From School Library Journal
Kindergarten-Grade 3–Another beautiful concept book that highlights works from the museum's collection. With a structure similar to that in Museum 123
(Little, Brown, 2004), a question (e.g., What shape is the wheel?) faces a full-page art reproduction. On the next spread, details from four more works of art that include the shape face a single example of it on a white background, centered and clearly labeled. The concept is simple; what makes this book so wonderful is the art, which is varied in content, style, medium, culture, and period, and is beautifully reproduced. Young children may be challenged to name the arch or the crescent, for example, and may also have some difficulty finding familiar forms in a few paintings, like the rectangles in Childe Hassam's waving flags in Avenue of the Allies, Great Britain, 1918
. Parents will relish the opportunity to look at these wonderful works of art and to discuss not only the shapes, but also the content of the pictures with their children. A title to be shared again and again.–Susan Oliver, Tampa-Hillsborough Public Library System, FL
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An exercise in both art appreciation and recognizing shapes, this book invites children to find one of 10 geometric forms in tiled details taken from several dozen artworks owned by New York's Metropolitan Museum of Art. The text follows a very basic pattern, asking, "What shape is . . ." a particular object in a painting, with the answer on the next page, accompanied by several other examples of the shape. The example for Arch, a rock formation in a painting by Monet, may be a bit too impressionistic for the target audience, but, in general, the shapes--square, rectangle, crescent, heart, etc.--are clear and easy to pick out. All the art is fully identified in a visual key at the end. Being smaller and more subdued in color than Lucy Micklethwait's I Spy Shapes in Art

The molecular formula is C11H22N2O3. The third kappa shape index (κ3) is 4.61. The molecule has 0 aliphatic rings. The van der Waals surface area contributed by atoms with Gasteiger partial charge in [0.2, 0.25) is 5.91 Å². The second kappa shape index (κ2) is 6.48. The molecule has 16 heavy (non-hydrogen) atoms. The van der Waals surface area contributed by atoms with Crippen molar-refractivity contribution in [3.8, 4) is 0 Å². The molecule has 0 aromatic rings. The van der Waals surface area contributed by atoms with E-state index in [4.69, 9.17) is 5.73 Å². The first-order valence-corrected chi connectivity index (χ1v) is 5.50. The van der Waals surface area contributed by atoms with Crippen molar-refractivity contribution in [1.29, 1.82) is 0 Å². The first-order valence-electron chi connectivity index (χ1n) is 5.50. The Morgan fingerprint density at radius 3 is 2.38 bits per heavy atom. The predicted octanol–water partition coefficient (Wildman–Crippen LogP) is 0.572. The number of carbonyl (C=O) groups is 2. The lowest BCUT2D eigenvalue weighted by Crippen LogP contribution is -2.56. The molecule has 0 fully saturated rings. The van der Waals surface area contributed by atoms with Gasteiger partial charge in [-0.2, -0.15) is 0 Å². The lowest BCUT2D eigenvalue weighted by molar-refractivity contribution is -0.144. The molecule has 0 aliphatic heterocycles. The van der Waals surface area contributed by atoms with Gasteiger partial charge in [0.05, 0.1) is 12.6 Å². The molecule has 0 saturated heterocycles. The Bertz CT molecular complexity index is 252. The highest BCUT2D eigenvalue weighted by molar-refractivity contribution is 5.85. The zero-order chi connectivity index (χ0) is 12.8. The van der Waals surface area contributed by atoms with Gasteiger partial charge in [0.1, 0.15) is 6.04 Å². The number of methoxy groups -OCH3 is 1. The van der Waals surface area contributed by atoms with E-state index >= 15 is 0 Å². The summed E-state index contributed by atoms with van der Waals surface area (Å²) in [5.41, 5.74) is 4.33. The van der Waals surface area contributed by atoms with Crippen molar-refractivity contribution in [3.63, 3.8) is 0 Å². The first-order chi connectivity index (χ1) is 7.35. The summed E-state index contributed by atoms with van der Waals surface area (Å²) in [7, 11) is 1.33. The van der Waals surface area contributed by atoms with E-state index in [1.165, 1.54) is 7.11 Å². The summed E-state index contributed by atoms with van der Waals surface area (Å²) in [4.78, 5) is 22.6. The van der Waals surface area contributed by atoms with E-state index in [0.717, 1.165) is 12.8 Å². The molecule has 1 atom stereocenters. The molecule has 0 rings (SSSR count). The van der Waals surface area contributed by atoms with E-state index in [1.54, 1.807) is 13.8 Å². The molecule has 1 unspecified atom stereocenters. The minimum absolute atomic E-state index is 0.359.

(2004), this doesn't have the same visual impact; it does, however, include more works, and makes an equally eye-opening prelude to an art-museum visit. John PetersCopyright © American Library Association. All rights reserved